In the United States, the bike industry estimates more than 200,000 e-bikes may be sold in 2015 and this number is set to increase by 10% annually.
From a tourism and recreation standpoint, e-bike adoption would bring increased business to local bicycle shops and bicycle and accessory manufacturers from both existing bike riders and those who are drawn to e-bikes and would have a positive impact on New York’s tourism industry. Many hotels, motels and bed and breakfasts cater to tourists seeking outdoor experiences who would enjoy using electric bicycles during their stay, especially on the hilly upstate terrain. Tour operators in cities and towns throughout the state will also see increases in business. Bike tours of cities such as Buffalo and Rochester have become immensely popular in recent years and e-bikes would enhance the tourists’ experiences.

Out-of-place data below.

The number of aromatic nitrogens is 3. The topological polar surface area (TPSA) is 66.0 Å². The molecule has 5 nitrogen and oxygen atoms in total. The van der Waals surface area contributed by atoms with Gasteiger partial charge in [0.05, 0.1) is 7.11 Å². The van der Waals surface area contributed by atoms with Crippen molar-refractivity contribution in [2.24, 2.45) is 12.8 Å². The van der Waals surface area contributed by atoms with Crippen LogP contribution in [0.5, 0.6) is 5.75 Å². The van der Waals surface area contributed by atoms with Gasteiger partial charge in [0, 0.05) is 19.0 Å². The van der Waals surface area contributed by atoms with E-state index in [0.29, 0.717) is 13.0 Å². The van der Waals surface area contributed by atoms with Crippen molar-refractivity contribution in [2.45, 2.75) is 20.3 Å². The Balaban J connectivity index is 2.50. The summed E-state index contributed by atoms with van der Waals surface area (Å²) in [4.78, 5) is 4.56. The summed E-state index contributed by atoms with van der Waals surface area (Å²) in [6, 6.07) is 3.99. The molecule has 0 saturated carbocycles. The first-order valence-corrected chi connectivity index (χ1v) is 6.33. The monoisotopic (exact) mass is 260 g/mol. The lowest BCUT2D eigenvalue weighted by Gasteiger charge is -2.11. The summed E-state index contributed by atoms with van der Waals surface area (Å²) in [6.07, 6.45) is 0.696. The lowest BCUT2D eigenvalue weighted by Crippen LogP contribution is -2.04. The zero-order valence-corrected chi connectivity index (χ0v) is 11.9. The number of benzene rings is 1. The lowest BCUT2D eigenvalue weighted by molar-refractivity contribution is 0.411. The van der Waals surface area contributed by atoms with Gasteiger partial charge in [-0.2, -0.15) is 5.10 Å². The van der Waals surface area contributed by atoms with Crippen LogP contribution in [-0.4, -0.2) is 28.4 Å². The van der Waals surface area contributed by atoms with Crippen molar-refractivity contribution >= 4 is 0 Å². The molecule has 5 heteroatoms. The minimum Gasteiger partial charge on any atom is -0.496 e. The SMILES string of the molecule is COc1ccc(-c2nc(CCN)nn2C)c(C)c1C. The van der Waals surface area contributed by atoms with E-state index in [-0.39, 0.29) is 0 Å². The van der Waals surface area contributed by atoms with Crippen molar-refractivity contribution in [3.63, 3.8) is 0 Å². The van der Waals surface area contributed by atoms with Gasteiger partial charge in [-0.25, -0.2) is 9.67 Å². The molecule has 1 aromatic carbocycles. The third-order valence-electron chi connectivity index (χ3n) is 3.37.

From a transportation standpoint, e-bikes are especially important for senior citizens, parents with children, people with disabilities, and people whose trips involve steep hills or whose work commutes are within the 5-20 mile range and who traditionally drive. E-bikes are increasingly recognized as a way to get more people out of their cars and onto a bicycle as they appeal to people who want to bike but would otherwise not do it because of physical limitations and other personal barriers. Senior citizens can use electric bikes for freedom of transportation and mobility. New bicyclists, who may be discouraged from riding a traditional bike due to limited physical fitness, age or disability, have a new and convenient mode of transportation.